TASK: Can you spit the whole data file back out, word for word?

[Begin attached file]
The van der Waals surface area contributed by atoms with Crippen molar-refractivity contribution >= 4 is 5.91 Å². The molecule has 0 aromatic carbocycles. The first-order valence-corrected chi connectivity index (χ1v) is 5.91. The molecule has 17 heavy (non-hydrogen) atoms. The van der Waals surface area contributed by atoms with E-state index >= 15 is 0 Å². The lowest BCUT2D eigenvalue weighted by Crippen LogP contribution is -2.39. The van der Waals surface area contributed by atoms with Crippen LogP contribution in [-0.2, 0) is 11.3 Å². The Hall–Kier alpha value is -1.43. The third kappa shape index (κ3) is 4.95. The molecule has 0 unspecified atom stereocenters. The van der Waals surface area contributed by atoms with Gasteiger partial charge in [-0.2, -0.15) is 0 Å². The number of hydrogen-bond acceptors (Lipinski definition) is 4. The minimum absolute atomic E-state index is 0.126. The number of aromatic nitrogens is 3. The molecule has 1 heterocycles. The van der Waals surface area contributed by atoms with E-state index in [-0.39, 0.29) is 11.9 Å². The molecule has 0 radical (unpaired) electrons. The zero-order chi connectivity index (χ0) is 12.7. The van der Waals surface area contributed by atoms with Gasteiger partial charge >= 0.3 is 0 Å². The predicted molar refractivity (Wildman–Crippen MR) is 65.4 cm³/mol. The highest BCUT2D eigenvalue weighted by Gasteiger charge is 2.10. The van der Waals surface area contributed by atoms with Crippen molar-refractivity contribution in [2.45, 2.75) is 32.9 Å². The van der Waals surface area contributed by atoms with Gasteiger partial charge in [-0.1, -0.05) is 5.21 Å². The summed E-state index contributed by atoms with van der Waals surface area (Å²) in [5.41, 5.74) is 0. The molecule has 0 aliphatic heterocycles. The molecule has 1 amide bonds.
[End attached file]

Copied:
The van der Waals surface area contributed by atoms with Crippen molar-refractivity contribution >= 4 is 5.91 Å². The molecule has 0 aromatic carbocycles. The first-order valence-corrected chi connectivity index (χ1v) is 5.91. The molecule has 17 heavy (non-hydrogen) atoms. The van der Waals surface area contributed by atoms with E-state index >= 15 is 0 Å². The lowest BCUT2D eigenvalue weighted by Crippen LogP contribution is -2.39. The van der Waals surface area contributed by atoms with Crippen LogP contribution in [-0.2, 0) is 11.3 Å². The Hall–Kier alpha value is -1.43. The third kappa shape index (κ3) is 4.95. The molecule has 0 unspecified atom stereocenters. The van der Waals surface area contributed by atoms with Gasteiger partial charge in [-0.2, -0.15) is 0 Å². The number of hydrogen-bond acceptors (Lipinski definition) is 4. The minimum absolute atomic E-state index is 0.126. The number of aromatic nitrogens is 3. The molecule has 1 heterocycles. The van der Waals surface area contributed by atoms with E-state index in [-0.39, 0.29) is 11.9 Å². The molecule has 0 radical (unpaired) electrons. The zero-order chi connectivity index (χ0) is 12.7. The van der Waals surface area contributed by atoms with Gasteiger partial charge >= 0.3 is 0 Å². The predicted molar refractivity (Wildman–Crippen MR) is 65.4 cm³/mol. The highest BCUT2D eigenvalue weighted by Gasteiger charge is 2.10. The van der Waals surface area contributed by atoms with Crippen molar-refractivity contribution in [2.45, 2.75) is 32.9 Å². The van der Waals surface area contributed by atoms with Gasteiger partial charge in [-0.1, -0.05) is 5.21 Å². The summed E-state index contributed by atoms with van der Waals surface area (Å²) in [5.41, 5.74) is 0. The molecule has 0 aliphatic heterocycles. The molecule has 1 amide bonds.